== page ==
Jiang Yi Lin: Masques
The concept of masks both real and abstract purportedly unifies the present recital’s diverse offerings; but the disc also adds up to a well-contrasted and musically stimulating programme. It takes both nerve and unusual pianistic assurance to open a recital with Szymanowski’s dense and foreboding Three Masques, yet Jiang Yi Lin’s command of the notes and textural clarity justify his daring. That said, Piotr Anderszewski’s Gramophone Award-winning recording (Virgin, 9/05) probes deeper with regard to pinpoint dynamic control and heeding the composer’s minute expressive directives. In the little Scriabin Op 63 No 1 Masque, Jiang’s delicate interpretation keeps the top melody in the foreground, whereas the slower Pascal Amoyel recording (La Dolce Volta) brings out more harmonic sensuality. His gently rounded Debussy Masques yields to Jean-Efflam Bavouzet’s quicker and more sharply accented traversal (Chandos, 1/08).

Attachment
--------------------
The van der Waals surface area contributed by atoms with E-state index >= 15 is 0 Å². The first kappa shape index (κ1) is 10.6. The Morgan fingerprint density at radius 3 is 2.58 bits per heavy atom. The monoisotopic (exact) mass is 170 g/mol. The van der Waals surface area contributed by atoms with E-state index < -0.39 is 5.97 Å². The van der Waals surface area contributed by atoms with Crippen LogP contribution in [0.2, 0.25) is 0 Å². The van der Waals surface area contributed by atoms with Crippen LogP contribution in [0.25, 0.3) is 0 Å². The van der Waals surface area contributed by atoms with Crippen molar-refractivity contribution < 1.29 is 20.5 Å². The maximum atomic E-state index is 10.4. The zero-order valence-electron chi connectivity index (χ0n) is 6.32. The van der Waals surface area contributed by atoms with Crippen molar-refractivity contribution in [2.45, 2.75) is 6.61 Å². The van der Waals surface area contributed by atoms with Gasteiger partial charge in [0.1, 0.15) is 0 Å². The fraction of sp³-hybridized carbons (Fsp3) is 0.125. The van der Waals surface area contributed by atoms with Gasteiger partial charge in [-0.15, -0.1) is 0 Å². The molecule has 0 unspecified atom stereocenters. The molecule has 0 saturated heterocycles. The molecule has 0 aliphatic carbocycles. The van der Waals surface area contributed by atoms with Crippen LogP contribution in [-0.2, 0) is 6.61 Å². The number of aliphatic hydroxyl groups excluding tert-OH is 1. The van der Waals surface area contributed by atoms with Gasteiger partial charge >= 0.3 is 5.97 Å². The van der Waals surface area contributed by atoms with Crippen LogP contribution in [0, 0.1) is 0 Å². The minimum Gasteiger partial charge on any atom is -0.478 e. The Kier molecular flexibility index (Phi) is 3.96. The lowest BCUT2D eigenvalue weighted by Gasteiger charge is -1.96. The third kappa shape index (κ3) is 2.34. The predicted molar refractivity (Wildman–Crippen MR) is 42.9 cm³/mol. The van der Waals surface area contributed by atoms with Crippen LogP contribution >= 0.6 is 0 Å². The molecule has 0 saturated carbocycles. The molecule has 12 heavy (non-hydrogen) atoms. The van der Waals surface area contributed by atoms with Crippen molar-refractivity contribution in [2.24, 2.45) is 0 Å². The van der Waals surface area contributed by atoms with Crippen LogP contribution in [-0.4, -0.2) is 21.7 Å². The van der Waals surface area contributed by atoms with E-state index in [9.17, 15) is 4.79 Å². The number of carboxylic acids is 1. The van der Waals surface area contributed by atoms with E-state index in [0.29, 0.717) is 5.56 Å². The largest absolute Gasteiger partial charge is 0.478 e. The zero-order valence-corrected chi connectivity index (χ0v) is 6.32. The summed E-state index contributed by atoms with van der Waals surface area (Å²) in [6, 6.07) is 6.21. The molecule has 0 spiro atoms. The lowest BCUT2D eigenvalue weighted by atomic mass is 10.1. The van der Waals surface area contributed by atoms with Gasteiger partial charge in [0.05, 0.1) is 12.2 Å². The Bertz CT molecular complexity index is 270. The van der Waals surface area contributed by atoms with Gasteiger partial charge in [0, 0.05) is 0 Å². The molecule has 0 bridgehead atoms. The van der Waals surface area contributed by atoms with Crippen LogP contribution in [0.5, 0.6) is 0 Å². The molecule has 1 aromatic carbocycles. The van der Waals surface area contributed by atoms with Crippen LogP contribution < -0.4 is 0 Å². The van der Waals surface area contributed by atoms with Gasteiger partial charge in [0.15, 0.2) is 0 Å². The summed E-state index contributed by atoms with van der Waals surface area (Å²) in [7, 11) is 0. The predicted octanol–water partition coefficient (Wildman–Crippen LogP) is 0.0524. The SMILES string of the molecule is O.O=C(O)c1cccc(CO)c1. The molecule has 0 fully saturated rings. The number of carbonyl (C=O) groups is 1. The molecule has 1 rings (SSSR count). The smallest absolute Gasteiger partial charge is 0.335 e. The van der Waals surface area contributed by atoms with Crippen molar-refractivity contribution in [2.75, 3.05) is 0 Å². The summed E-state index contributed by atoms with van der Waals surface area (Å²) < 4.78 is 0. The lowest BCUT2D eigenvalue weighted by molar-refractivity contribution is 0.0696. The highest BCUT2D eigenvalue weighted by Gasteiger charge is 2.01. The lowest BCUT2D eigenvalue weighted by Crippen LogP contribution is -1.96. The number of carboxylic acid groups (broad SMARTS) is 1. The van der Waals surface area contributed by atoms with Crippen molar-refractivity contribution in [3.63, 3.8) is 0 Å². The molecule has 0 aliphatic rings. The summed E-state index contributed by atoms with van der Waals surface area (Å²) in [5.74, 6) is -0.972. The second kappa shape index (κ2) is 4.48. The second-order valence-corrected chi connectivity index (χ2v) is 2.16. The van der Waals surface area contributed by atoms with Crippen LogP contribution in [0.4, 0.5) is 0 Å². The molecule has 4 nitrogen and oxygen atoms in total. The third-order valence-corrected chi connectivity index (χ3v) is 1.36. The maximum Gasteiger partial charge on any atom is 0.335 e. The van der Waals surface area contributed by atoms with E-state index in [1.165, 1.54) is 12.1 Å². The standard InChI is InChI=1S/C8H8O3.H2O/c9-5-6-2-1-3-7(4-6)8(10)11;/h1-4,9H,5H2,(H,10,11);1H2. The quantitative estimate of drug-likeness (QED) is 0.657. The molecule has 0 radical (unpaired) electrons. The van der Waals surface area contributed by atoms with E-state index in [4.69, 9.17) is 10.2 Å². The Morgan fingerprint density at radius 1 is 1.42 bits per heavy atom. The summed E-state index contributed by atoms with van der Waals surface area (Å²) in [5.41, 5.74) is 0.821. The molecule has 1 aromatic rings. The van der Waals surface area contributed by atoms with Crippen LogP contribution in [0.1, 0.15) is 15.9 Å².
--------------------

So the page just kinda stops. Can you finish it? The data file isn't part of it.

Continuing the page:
By contrast, Jiang’s angular, slightly dry treatment of Schubert’s third Klavierstück lends appropriate swagger to the music’s cross-rhythmic phrase groupings. Too bad that he tends to round off the first piece’s dynamic surges, which Mitsuko Uchida unleashes with incisive fury (Philips, 8/98), while his pleasantly lyrical approach to No 2 is a tad generic when measured alongside the more specifically inflected Arrau, Pollini and Brendel versions. While other Liszt Dante Sonata recordings teem with more palpable ferocity and force, one must credit Jiang for not turning the music into an endless octave étude by virtue of his projection of long lines. Jiang’s sonority opens up in the final selection, La lune d’automne au-dessus du lac tranquille, where Chen Peixun’s transcription projects the music’s pentatonic sound world to gorgeous pianistic effect. The disc’s executive producer and Jiang’s former teacher, Ewa Kupiec (a great pianist in her own right), ought to be proud.